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Timeslip: The Complete Series [DVD] [Import]
Timeslip is a suspenseful, mysterious, brain-puzzling British serial from 1970 suitable for kids and adults. Told in four suites of stories, each comprised of six two-part episodes, Timeslip concerns the adventures of a pair of teenage friends, Liz (Cheryl Burfield) and Simon (Spencer Banks), who stumble across an invisible portal to the past and future at the edge of an old navy base. In their first experience, "The Wrong End of Time," Liz and Simon arrive inside the secure navy base as it was during World War II. There they are captured and interrogated by none other than Liz's future father, Frank (Derek Benfield), and his commander, an enigmatic physicist named Traynor (Denis Quilley). By coincidence--or not--the kids have turned up on the night the base was temporarily overtaken by Germans in search for the truth behind Traynor's alleged research into radar. Making things even more puzzling, Liz and Simon just happen to have found the portal on the same 1970 night when an older Traynor has appeared in town greatly curious to see how Liz and Simon make out on their visit to the past.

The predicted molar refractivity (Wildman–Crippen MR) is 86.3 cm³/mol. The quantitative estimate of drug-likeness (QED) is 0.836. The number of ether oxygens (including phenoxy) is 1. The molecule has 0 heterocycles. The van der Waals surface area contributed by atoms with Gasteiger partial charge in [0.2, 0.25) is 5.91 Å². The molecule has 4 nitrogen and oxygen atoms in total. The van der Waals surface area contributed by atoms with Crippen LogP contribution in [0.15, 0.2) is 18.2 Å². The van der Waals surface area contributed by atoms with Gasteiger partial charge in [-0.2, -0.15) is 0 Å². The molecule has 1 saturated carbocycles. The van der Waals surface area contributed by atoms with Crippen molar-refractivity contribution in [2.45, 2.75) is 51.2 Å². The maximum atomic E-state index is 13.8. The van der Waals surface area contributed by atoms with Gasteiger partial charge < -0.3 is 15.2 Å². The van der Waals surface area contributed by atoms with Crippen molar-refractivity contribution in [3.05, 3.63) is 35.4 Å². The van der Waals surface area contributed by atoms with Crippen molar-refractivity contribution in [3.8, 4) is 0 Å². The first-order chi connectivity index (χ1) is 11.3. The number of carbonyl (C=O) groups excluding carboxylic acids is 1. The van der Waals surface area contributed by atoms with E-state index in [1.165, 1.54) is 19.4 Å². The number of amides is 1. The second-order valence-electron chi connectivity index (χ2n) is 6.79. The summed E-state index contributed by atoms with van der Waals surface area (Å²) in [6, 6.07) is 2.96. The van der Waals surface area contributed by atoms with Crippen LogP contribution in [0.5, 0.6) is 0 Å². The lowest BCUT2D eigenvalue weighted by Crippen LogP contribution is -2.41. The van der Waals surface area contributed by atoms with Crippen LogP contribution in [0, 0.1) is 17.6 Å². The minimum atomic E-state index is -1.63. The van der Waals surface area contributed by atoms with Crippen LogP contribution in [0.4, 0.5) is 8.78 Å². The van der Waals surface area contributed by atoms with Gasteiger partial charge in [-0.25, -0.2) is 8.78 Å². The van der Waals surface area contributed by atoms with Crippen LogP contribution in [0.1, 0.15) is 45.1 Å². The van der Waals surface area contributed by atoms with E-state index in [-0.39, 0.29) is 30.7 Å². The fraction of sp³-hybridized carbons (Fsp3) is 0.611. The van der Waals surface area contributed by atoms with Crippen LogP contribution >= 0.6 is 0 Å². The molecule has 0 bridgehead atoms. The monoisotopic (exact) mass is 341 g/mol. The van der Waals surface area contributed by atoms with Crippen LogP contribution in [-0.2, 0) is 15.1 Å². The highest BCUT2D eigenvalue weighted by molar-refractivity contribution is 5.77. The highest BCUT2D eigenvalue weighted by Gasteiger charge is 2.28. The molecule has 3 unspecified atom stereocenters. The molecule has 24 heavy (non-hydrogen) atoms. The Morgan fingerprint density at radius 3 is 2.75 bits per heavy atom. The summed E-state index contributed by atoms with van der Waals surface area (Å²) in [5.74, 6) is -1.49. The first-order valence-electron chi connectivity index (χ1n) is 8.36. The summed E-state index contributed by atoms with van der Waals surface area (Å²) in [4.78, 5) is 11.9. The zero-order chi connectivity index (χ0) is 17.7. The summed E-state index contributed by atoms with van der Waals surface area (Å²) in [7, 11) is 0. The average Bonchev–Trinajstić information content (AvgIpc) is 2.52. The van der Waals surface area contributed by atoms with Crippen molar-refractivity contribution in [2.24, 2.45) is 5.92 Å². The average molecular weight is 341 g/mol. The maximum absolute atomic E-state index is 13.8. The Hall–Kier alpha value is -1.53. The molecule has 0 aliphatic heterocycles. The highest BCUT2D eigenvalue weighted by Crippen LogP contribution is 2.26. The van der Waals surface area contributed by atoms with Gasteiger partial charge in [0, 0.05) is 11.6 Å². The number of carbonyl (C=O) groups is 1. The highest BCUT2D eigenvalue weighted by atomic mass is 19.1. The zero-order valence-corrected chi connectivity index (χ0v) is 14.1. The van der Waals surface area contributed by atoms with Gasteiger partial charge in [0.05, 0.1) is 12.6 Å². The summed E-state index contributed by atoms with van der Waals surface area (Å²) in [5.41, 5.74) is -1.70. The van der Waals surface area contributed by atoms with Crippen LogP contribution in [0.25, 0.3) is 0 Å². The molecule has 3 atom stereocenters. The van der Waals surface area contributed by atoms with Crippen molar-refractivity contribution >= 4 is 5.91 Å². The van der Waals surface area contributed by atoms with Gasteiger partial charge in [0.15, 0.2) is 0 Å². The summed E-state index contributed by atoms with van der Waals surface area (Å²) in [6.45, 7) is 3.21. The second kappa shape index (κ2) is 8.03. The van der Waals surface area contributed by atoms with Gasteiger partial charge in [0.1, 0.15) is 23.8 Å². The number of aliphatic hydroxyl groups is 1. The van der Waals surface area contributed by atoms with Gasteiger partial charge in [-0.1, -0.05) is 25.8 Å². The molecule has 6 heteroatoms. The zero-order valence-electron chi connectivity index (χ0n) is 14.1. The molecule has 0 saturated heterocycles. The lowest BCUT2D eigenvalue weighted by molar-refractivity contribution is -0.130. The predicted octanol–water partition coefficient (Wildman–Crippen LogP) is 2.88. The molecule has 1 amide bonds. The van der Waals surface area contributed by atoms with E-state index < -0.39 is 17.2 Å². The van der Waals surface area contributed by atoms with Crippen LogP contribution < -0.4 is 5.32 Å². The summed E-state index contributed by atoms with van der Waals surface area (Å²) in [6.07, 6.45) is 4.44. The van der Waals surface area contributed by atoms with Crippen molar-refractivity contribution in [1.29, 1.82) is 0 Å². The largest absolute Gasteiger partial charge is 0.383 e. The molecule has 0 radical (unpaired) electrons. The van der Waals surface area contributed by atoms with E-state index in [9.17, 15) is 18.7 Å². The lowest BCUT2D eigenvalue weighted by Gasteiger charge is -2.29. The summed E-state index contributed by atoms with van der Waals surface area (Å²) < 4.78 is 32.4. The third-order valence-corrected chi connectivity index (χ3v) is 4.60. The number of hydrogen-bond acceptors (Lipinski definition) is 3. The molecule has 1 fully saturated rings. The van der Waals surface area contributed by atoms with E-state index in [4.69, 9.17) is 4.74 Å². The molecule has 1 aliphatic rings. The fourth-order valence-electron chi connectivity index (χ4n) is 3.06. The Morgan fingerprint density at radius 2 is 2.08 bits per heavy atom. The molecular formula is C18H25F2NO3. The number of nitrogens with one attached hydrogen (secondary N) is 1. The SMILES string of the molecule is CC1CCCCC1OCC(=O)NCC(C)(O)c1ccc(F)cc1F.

The second suite, "The Time of the Ice Box" is a much weirder story set in the kids' then-future: 1990. Traveling through the portal, Liz and Simon turn up by a research station at the South Pole, where they are mistaken for human guinea pigs set to participate in some extreme and top-secret bio-engineering experiments conducted by a barely human yet brilliant scientist. "The Year of the Burn Up" anticipates global warming in a tale finding Liz and Simon once again exploring the future and discovering that England is now a jungle. Just as strange is the appearance of a rather mad Traynor in this scenario, as well as an adult version of Simon--a man with a number for a name. (Liz meets her own grown-up self in "The Time of the Ice Box.") Finally, "The Day of the Clone" has Simon searching for a secret government research center five years in the past, where he encounters yet another variation on Traynor. Even in some of its sillier moments (characters standing around talking about taking action instead of actually taking it), Timeslip is irresistible good fun and hard to stop watching. It's a pleasure to set aside a day or two just to plow through it with minimal breaks, enjoying every time-travel paradox along the way. --Tom Keogh